You must feel sorry for the Egyptian reporter on International Women's Day whose questions to Leonardo DiCaprio about his first Oscar earned her international infamy for a shoddy job of journalism.
"I am the first Egyptian journalist to cover the Oscar from here, and what about the first Oscar for you?" Shaimaa Abdel Moneim from Al Youm Al Sabei (The Seventh Day) asked "The Revenant" star in heavily accented and broken English.
The inanity and inaccuracy of that query set off alarms in her country and triggered an avalanche of criticism and ridicule across media outlets and platforms.
Social media reactions haven't abated, and inaccuracy because other Egyptians have covered the Oscars.
"I'm sorry, what was your question?" asked a puzzled Leo in one of several YouTube clips of the Hollywood news conference that went viral.
She repeated her question and he replied that it felt amazing to a burst of laughter by journalists and others in the room.
"We've become the laughing stock of the world," commented one viewer of the clip as another asked, "Who is this dingbat?"
The enterprising Egyptoons wasted no time in producing a hilarious cartoon video mocking the incident in which actors mimicked Abdel Moneim's fractured accent and in which DiCaprio switched to colloquial Egyptian and told her to speak in Arabic if it was easier for her.
She reiterated that she was the first Egyptian to cover the Academy Awards and asked the same ridiculous questions.
The exasperating two-minute exchange led DiCaprio to toss his Oscar at her and walk out of the room.
"Shaimaa Abdel Moneim fails media-wise and glitters in selfies with the stars' wax figures" headlined Misr Journal of the woman who didn't miss a chance to photograph herself on the red carpet and elsewhere at the event.
Screen shot of a Shaimaa Abdel Moneim selfie at the Oscars
Several detractors said Abdel Moneim's entry into the world of journalism was no thanks to her qualifications but to her father, a former police precinct head who was promoted to a key post in a government ministry.
"Shaimaa Abdel Moneim: First Oscar in 'Kosa' Journalism," was another headline from Al Naba'a (The News Item) referring to the Egyptian slang term for influence peddling that reportedly got her the job and assignment, and the ensuing reactions.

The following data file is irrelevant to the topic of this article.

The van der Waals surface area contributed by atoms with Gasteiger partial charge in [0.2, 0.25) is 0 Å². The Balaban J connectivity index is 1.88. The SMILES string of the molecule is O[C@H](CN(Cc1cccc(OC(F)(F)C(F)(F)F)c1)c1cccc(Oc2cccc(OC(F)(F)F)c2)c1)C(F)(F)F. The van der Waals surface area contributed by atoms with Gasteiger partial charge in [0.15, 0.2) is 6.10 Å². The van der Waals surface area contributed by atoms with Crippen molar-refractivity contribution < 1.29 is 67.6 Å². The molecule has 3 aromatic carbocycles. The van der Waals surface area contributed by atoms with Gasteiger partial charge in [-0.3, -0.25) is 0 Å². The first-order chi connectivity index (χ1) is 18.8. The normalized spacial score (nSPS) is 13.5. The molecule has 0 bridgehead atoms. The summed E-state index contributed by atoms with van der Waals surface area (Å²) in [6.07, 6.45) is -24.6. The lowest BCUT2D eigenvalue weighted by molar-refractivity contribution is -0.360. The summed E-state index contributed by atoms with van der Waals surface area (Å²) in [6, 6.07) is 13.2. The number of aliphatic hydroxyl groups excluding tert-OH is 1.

The news site said an added twist to the story was the Egyptian Journalists' Syndicate sending her a bouquet of flowers in appreciation of her efforts, noting that Abdel Moneim erred twice, by claiming to have been the first to cover the event and by going totally unprepared for it.
Al Modon (The Cities) in Lebanon knocked "the promising journalist and her newspaper that spent thousands of dollars to send her to a ceremony viewed by a third of the world's population, only to ask a meaningless question, and come out with a two-line reply that she called an exclusive: 'DiCaprio is proud of receiving his first ever Oscar.'"
"What About Za Sahafa (Journalism)?" came another dart from Lebanon's Assafir (The Ambassador) daily ridiculing Abdel Moneim, while feeling sorry for her, and the entire system that ignored the most basic professional standards, and, that turned any criticism of daily errors in print and broadcast media into "personal animosities."
Egyptian officials and pro-government media almost reflexively tag any criticism of the state of affairs in their country as a conspiracy theory.
"#Individual_incidents, this is a way of life. From a murderous police officer to a (male) sexual harassing flight attendant, to a failed journalist covering the Oscars. If we don't admit to these deep-rooted problems, we won't know how to solve them. What's ruining the hell out of Egypt is the principle of 'ma'alesh' (never mind) and that's the natural outcome of #Individual_incidents. Don't ruffle feathers. Let it pass, etc. All that is terrifyingly destructive and we don't feel it," said Egyptian development economist Mohamed El Dahshan in a double tweet.
Abdel Moneim later told a radio show host in a phone interview she'd made a real effort to convince the news conference organizers who had to cater to some 200 journalists to let her ask a question, but got flustered when DiCaprio looked at her.
She justified her fumbles to Al Elam (The Media) website that asked how she felt being butt of jokes locally and internationally by saying she had prepared for the event.
She also denied her father was a well-placed government official who eased her way into the profession.
In a cyber mea culpa, the journalist posted an apology on her Facebook page, admitting she blew a golden opportunity to ask a pertinent question due to her inexperience.
"I was on the first business trip to cover the Academy awards and it was a big opportunity for which I'd worked for two years," she wrote, adding that she had tried to relay the event as an overwhelmed star-struck rookie.